Curing Human Genetic Disease at the Salk Institute
Modernist architect Louis I. Kahn designed the twin-structured building in 1965. The landscape includes a courtyard area with the “Stream of Life,” a foot-wide water display inspired by architect Luis Barragán that flows through the marble courtyard between the buildings.
This inspiring place is the Salk Institute for Biological Studies — located on wind-worn bluffs overlooking the rolling surf at La Jolla, California — and it’s one of the world’s preeminent research institutions. You can almost hear Jonas Salk wandering the labs and research facilities of his famous namesake.
Until 1955, when the Salk vaccine was introduced, polio was one of the most frightening public health problems of the post-World War II period. Jonas Salk changed all that — we no longer worry much about crippling polio. He went on to found his biological research institute in 1960. Among the founding consultants were Jacob Bronowski and Francis Crick.
These days Salk scientists make cross-disciplinary contributions to the study of cancer, aging, Alzheimer’s, diabetes, and cardiovascular disorders. Areas of research include neuroscience, genetics, cell and plant biology, and related disciplines.
A nearby street is known as Nobel Drive, as five scientists trained at the Institute have won Nobel Prizes, and four current resident faculty members are Nobel Laureates. Juan Carlos Izpisúa Belmonte, a professor at Salk’s Gene Expression Laboratory, continues to walk the halls and offices of the Institute — in the footsteps of Jonas Salk.
In a stunning article in Nature, his research team has proven, in principle, that a human genetic disease can be cured using a combination of gene therapy and induced pluripotent stem (iPS) cell technology. Salk’s director of communications Mauricio Minotta told h+, “It’s a pretty remarkable discovery that hasn’t been extensively covered in the mainstream press. It’s a major step in getting regenerative medicine from the laboratory to the clinic.”
A pluripotent cell can create all cell types, with the exception of extra embryonic tissue. Using iPS technology, Belmonte’s team corrected a defective gene in cells taken from patients with Fanconi anemia, a disease that can lead to bone marrow failure, leukemia and other cancers.
Working with Inder Verma, Ph.D., a professor at Salk’s Laboratory of Genetics, and colleagues at the CMRB, and the CIEMAT in Madrid, Spain, Belmonte selected Fanconi anemia — a characteristic and debilitating genetic disease — for experimentation. Fanconi anemia is responsible for a series of hematological abnormalities that impair the body’s ability to fight infection, deliver oxygen, and clot blood. Even after receiving bone marrow transplants to correct the hematological problems, patients remain at high risk of developing cancer and other serious health conditions.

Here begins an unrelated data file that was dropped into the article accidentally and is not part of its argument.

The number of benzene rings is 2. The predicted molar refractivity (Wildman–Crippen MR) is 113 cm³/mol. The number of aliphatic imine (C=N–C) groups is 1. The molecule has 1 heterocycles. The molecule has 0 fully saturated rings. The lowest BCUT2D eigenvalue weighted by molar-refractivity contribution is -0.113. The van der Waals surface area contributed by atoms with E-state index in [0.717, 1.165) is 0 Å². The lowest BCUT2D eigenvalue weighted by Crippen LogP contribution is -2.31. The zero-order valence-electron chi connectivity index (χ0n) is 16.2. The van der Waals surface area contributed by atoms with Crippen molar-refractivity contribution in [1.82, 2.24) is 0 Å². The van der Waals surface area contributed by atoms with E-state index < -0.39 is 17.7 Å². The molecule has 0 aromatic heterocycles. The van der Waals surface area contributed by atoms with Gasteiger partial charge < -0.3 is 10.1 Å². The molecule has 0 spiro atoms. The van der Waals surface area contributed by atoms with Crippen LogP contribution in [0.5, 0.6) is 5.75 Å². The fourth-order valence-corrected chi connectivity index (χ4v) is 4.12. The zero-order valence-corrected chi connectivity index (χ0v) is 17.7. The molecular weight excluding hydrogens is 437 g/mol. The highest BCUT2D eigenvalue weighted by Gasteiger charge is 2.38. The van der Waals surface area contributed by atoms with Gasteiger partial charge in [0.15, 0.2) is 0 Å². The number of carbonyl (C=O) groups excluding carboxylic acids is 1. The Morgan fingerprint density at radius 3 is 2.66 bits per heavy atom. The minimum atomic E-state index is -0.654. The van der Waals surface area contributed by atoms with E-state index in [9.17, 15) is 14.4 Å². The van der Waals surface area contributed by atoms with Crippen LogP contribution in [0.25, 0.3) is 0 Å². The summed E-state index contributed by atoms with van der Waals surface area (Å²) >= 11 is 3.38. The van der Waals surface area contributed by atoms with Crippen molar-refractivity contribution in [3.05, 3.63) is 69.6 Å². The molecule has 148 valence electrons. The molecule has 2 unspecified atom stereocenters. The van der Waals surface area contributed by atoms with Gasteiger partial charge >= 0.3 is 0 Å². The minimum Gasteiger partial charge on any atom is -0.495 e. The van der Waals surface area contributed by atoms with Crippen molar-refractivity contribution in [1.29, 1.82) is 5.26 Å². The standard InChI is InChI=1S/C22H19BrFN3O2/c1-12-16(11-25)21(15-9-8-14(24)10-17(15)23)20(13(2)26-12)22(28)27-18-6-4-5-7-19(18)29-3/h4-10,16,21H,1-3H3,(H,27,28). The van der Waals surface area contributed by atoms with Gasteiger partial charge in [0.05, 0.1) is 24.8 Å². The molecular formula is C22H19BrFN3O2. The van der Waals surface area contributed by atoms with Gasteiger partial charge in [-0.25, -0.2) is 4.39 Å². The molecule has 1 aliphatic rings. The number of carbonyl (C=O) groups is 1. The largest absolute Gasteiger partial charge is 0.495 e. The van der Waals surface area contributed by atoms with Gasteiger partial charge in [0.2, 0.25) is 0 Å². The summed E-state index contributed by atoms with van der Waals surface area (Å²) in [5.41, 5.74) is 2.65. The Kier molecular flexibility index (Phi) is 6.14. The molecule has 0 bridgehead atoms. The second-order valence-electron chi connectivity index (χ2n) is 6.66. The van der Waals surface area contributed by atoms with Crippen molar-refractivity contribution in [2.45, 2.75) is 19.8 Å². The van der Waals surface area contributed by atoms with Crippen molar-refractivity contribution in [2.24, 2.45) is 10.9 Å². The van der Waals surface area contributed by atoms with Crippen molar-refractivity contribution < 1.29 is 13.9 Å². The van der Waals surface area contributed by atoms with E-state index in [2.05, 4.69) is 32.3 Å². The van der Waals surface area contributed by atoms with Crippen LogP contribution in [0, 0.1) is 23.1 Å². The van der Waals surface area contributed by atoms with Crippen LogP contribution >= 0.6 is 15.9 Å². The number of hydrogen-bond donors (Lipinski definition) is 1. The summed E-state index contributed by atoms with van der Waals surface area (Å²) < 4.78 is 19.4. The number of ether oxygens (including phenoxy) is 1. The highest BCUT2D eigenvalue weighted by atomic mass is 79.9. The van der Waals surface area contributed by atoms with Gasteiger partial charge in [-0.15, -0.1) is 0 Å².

Using hair and skin cells from patients with Fanconi anemia, the research team corrected the defective gene in the patients’ cells using gene therapy techniques pioneered in Verma’s laboratory. They then successfully reprogrammed the repaired cells into induced pluripotent stem (iPS) cells using a combination of transcription factors (proteins) to transfer the genetic information from DNA to RNA. The resulting cells were “disease free” and indistinguishable from human embryonic stem cells or iPS cells generated from healthy donors. Nature reported: “Corrected Fanconi-anaemia-specific iPS cells can give rise to haematopoietic progenitors of the myeloid and erythroid lineages that are phenotypically normal, that is, disease-free.”
“We haven’t cured a human being, but we have cured a cell,” says Belmonte. “In theory we could transplant it into a human and cure the disease.”
Stem cells are seen by many researchers as having virtually unlimited application in the treatment and cure of many human diseases and disorders including Alzheimer’s, diabetes, cancer, and strokes.
There are three general types of stem cells:
Embryonic. A primitive type of cell that can be coaxed into developing into all of the 220 types of cells found in the human body — this includes blood cells, heart cells, brain cells, nerve cells, and so forth. In the past, they have always been derived from human embryos in a controversial process that destroys embryos.